(reimaginED) – More than 1.6 million K-12 students in Florida – nearly 49% of the student population – are using the education option selected by their parent or guardian as an alternative to attending their traditionally assigned district school.
These findings come from the Florida Department of Education, which compiled data for the 2021-22 school year, and are reflected in Step Up For Students’ annual Florida Changing Landscapes report.
The number of students utilizing education choice increased by nearly 65,000 over the prior school year. Charter schools, which are privately operated public schools, remained the most popular option, followed by open enrollment and magnet schools, both district-run school choice options.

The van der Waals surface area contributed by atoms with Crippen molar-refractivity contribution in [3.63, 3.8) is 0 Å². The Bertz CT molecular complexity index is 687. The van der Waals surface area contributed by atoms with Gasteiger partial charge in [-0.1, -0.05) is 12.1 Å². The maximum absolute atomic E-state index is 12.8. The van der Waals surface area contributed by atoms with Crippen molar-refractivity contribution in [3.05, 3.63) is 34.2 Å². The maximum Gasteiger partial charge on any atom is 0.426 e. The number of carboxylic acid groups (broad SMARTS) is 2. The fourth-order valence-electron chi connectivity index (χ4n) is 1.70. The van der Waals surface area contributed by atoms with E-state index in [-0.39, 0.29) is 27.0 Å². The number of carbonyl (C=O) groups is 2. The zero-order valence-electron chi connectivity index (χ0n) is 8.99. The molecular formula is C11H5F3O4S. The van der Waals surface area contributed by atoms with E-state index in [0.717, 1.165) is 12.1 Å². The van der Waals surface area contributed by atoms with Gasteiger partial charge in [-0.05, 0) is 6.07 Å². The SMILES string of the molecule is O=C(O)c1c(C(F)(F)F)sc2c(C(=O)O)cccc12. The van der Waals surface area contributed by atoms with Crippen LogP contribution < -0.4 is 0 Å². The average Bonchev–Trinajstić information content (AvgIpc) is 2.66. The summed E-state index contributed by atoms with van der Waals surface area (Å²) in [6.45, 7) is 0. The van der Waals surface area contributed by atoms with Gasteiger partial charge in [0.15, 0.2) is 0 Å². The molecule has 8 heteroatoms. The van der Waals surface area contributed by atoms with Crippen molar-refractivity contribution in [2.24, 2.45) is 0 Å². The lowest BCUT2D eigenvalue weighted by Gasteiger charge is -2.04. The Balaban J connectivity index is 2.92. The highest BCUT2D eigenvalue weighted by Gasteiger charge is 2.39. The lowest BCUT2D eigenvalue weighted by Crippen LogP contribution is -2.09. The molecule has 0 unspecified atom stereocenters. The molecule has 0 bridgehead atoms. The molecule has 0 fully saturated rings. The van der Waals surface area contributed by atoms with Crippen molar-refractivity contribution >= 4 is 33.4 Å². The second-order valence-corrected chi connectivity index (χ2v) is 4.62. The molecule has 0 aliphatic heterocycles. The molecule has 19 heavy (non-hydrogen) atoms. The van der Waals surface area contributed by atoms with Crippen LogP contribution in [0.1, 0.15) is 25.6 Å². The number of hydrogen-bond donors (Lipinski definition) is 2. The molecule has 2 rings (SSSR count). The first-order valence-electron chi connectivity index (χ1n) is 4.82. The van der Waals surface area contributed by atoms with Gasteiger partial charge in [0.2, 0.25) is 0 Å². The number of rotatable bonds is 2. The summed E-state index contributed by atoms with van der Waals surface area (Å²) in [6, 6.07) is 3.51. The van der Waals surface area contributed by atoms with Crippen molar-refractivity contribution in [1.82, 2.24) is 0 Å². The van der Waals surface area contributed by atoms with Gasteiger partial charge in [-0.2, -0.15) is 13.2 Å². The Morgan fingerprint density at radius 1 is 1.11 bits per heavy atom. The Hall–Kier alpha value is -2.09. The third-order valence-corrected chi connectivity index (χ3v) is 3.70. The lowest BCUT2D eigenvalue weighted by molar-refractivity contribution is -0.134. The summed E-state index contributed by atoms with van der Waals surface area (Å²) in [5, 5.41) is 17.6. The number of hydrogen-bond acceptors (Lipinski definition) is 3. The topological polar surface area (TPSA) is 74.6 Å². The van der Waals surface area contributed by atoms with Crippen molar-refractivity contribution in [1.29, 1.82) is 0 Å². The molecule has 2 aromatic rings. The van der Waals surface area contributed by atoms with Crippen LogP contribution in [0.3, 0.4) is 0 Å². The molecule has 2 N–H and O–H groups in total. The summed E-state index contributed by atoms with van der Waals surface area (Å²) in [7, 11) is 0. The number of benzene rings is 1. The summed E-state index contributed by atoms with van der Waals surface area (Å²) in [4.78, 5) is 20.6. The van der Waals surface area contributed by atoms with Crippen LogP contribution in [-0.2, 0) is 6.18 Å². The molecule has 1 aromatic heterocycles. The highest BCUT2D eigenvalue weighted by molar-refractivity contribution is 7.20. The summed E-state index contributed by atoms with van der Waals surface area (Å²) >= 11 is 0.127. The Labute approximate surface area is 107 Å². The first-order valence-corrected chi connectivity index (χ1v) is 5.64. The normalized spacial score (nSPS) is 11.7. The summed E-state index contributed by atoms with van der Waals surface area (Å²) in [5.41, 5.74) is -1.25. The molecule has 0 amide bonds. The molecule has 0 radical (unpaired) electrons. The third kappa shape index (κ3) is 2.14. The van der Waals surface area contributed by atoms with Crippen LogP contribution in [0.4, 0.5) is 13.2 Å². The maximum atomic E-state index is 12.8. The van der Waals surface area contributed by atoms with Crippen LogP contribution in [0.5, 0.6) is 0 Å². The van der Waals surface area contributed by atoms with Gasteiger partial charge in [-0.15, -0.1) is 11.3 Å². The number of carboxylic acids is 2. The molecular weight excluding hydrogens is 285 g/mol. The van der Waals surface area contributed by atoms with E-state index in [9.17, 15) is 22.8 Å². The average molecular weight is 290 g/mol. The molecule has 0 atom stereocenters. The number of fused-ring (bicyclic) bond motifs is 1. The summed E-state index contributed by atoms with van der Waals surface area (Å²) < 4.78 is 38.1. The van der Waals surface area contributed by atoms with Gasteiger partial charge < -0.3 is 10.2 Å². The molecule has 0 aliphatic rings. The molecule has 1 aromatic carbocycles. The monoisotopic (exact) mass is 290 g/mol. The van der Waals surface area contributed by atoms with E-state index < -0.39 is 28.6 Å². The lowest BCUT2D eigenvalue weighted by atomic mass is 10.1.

The Florida Tax Credit Scholarship fell from seventh to eighth place, trading places with Advanced International Certificate of Education programs for 11th and 12th grade students.
FTC’s decline was due to the enrollment increase in the similar, income-based Family Empowerment Scholarship for Educational Options. That program was Florida’s fastest growing, increasing by 101% over the prior year.
Public school open enrollment grew by 27% and AICE grew by 17%.
A decline in McKay Scholarship private school enrollment was due in part to the enrollment increase in the Family Empowerment Scholarship for Students With Unique Abilities, which grew by nearly 35%. McKay was folded into the FES-UA program for the 2022-23 school year.
Full-time virtual instruction declined from a post-COVID high, falling 33% during the 2021-22 school year.
The Florida Department of Education used data from its Final Survey 2 as well as from its quarterly reports and program fact sheets published by the Office of K-12 School Choice.